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April 18, 2008

Hank Harris

Hank Harris' study of infectious diseases has included the traditional Iowa pig and the not-so-traditional Iowa shrimp. Photo by Bob Elbert.

Taking down infectious diseases

by Barbara McBreen, Agriculture and Life Sciences Communications

After unlocking two security doors, Hank Harris walks down a hallway in Kildee Hall to a room with six tanks full of salt water. The tanks look like giant ice cream pails about four feet high and three feet across. Each holds shrimp of varying ages.

Harris, a professor of animal science and veterinary diagnostic and production animal medicine, gently reaches in one tank and pulls up a shrimp more than six inches long, a large size for a shrimp in captivity.

"It's more difficult to raise the larger shrimp in ponds or farms because of infectious diseases," Harris said. "That's why larger shrimp are more expensive."

The translucent crustaceans have multiple legs, two antennae and compound eyes that seem to hang on each side of a skeletal head. While Harris holds one shrimp, another occasionally jumps out of the water, trying to escape.

Shrimp live four to five months and can weigh up to 30 grams. Harris orders about 4,000 larvae shrimp every three months to restock the tanks.

Shrimp research in Iowa

Harris began studying infectious diseases in shrimp in 2002. He started thinking about shrimp research in the 1990s when scientists from the Oceanic Institute in Hawaii contacted him. They asked about his work with pigs and realized they could apply those methods to shrimp.

"There are some interesting bacterial diseases in shrimp and there wasn't much research being done at the time," Harris said.

Shrimp are difficult to grow in captivity because of disease, Harris said. About half the shrimp consumed in the United States are farmed in ponds along coastal North and South America and Asia.

Harris said there wasn't much interest in shrimp research in Iowa until ethanol production started.

"The ethanol folks wanted to know if the byproducts from ethanol production could be used as a food source for shrimp," Harris said.

Harris received a $40,000 grant from Midwest Grain for the research. He also has received funding from an Indonesian company, which supplies 10 percent of the world's farmed-shrimp market, to study infectious diseases and food sources.

Harris said the shrimp research also offers an excellent model for training students in infectious disease work.

"It's not expensive and you can do a lot of replication for statistical analysis," Harris said.

The leap from pigs to shrimp

Harris has studied infectious diseases for 40 years. During that time, he and his colleagues have made multiple discoveries that benefited the pork industry. In 2005, Harris was included in the National Hog Farmer magazine's top 50 men and women who have made a difference in the pork industry.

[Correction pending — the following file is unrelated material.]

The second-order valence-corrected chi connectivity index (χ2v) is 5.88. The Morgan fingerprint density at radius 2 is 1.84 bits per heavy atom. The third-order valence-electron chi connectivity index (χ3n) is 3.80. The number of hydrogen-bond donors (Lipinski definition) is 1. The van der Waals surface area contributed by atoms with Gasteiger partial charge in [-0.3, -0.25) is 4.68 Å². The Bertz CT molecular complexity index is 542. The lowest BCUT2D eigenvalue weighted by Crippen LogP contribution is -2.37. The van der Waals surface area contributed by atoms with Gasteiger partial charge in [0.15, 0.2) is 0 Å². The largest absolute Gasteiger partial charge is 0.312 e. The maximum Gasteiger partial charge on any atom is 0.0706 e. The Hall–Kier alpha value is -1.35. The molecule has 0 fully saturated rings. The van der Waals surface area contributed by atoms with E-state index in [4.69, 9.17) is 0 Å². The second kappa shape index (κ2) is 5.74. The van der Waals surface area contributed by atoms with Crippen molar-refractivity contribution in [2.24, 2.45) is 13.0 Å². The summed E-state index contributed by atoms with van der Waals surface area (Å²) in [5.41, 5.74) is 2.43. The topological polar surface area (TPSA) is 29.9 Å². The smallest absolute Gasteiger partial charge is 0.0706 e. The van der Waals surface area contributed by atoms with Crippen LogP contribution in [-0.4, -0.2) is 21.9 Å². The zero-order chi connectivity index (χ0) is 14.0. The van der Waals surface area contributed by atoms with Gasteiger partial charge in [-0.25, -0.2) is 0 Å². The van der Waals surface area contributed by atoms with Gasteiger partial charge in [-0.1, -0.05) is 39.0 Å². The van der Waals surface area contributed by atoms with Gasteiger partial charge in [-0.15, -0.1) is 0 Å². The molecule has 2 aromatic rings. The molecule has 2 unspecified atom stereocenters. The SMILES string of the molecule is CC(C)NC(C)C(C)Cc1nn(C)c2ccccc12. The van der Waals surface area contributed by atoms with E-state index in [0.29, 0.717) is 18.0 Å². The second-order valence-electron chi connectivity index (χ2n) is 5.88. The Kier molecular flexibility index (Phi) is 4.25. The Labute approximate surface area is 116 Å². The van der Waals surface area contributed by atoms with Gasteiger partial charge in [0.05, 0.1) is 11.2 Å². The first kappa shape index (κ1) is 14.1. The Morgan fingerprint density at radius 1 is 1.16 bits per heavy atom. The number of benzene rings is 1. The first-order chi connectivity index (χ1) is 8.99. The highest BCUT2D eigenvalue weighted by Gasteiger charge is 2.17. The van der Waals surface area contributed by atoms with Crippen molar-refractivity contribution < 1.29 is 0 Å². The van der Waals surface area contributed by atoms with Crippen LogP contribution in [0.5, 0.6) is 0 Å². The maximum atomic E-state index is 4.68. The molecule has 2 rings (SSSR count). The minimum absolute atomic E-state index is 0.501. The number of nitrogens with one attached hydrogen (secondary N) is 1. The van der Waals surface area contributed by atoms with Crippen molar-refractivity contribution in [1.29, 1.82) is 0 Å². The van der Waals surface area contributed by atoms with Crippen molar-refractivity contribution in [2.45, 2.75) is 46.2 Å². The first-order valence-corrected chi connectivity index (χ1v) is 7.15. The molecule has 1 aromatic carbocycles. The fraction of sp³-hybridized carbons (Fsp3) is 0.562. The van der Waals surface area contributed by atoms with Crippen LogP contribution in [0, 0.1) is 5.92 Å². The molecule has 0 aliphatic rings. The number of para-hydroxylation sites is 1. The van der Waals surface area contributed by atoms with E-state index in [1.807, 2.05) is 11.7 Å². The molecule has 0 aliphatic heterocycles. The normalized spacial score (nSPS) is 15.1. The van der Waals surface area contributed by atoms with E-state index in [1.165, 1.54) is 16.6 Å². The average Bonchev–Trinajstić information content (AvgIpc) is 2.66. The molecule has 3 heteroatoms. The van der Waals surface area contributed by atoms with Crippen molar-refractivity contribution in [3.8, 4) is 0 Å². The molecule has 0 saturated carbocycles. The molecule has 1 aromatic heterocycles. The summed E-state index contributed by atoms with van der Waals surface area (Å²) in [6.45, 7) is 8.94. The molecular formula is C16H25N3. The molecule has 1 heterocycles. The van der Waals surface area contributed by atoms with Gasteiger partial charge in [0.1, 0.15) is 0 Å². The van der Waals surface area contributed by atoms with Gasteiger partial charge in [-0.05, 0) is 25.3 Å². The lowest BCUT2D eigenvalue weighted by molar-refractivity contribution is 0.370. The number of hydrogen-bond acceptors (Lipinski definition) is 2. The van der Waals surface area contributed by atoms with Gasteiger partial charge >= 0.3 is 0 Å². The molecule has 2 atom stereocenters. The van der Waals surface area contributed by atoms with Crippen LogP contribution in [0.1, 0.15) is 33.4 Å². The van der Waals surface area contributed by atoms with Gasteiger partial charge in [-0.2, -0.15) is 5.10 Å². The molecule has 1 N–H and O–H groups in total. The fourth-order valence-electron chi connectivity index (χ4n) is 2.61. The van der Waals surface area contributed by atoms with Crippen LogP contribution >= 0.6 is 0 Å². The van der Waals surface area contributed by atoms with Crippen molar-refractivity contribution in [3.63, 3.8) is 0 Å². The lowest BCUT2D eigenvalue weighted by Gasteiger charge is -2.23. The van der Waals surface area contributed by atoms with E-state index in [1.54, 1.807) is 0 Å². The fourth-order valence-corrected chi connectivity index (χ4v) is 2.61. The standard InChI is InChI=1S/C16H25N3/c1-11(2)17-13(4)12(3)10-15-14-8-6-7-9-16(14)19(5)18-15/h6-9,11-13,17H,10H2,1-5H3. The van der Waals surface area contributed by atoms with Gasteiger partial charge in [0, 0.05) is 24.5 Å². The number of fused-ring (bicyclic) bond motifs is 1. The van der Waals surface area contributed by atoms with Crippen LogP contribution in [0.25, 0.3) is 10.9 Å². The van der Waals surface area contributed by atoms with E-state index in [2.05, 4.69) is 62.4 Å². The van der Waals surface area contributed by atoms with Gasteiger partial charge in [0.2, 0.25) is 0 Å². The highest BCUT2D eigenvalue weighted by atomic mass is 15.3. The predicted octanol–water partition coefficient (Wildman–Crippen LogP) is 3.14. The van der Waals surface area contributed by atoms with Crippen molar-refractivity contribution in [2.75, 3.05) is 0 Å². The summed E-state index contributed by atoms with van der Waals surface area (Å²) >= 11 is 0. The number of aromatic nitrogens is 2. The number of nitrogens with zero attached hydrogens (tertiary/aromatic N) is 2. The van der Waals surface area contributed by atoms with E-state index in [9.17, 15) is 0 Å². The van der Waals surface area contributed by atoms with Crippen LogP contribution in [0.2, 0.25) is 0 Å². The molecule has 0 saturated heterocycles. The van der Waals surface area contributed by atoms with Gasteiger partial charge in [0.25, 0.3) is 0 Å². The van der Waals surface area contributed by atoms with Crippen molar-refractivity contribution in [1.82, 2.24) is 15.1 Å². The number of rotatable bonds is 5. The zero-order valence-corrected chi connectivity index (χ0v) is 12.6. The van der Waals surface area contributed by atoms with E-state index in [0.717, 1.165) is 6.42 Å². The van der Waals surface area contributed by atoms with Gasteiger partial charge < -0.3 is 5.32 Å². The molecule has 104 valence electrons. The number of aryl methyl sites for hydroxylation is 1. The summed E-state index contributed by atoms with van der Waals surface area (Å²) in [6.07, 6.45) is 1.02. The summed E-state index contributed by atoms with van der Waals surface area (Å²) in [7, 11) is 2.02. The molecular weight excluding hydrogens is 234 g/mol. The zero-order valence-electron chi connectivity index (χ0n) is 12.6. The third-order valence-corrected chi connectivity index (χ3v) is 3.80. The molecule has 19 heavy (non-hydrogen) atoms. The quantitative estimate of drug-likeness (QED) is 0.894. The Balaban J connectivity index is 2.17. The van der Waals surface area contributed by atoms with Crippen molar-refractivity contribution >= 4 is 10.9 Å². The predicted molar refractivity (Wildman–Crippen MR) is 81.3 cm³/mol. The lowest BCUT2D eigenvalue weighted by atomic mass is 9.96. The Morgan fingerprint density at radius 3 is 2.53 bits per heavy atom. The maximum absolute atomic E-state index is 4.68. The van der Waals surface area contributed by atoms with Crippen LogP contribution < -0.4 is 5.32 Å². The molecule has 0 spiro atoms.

But what are the similarities between pigs and shrimp?

"The lab procedures are almost identical for pigs or humans or shrimp. The similarities are in disease control. Like pigs, we begin by eliminating the pathogens that cause disease. And, like pigs, we separate the shrimp by age," Harris said.

A solution for hog dysentery

Harris has a long list of accomplishments and awards, but one memento hanging in his office draws attention -- a pencil drawing of a bacterium, which appears to be wormlike. The drawing represents a discovery Harris and his colleagues made in the early 1970s at Iowa State. The group unearthed a microscopic bacterium that caused swine dysentery, a disease that was taking its toll on the pork industry.

In 2005, another discovery helped Harris again fight a disease taxing the pork industry. Harris and Matt Erdman, a doctoral student, developed a vaccine to prevent Porcine Reproductive Respiratory Syndrome (PRRS). The virus, which was discovered in the late 1980s, causes infertility and reproductive problems in pigs.

Harris and Erdman started a company called Sirrah (Harris spelled backward) to develop and distribute the vaccine. Currently, there are two other vaccines on the market. One uses a modified live virus and the other uses an inactivated virus, but both use the whole virus to prepare the vaccine.

"We are hoping that our vaccine is an improvement over current vaccines," Harris said. "Instead of the whole virus, we use a replicon and this appears to give us more protein from the protective component of the virus than the other two vaccines."

Another Harris discovery benefiting the pork industry focused on isolating piglets after weaning. The idea formed the basis for multiple-site production, which is the industry standard today.

"I think the most interesting thing to me was how simple it was to eliminate disease by removing piglets from the environment where they were born and placing them in an isolated location," Harris said. "Multiple-site production is standard today. The technique eliminated diseases and allowed pigs to grow more rapidly and efficiently."

Harris has been studying infectious diseases since 1967 and is amazed how diseases continue to evolve and change.

"Twenty years ago, the World Health Organization believed infectious diseases would be conquered," Harris said. "Infectious diseases continue to be a problem and it appears they will keep evolving.

"There are more types of diseases we have to contend with, and it's probably due to increases in population, how we travel and how we move and raise animals around the world," he said. "All those factors contribute to infectious diseases."


"There are more types of diseases we have to contend with, and it's probably due to increases in population, how we travel and how we move and raise animals around the world."

Hank Harris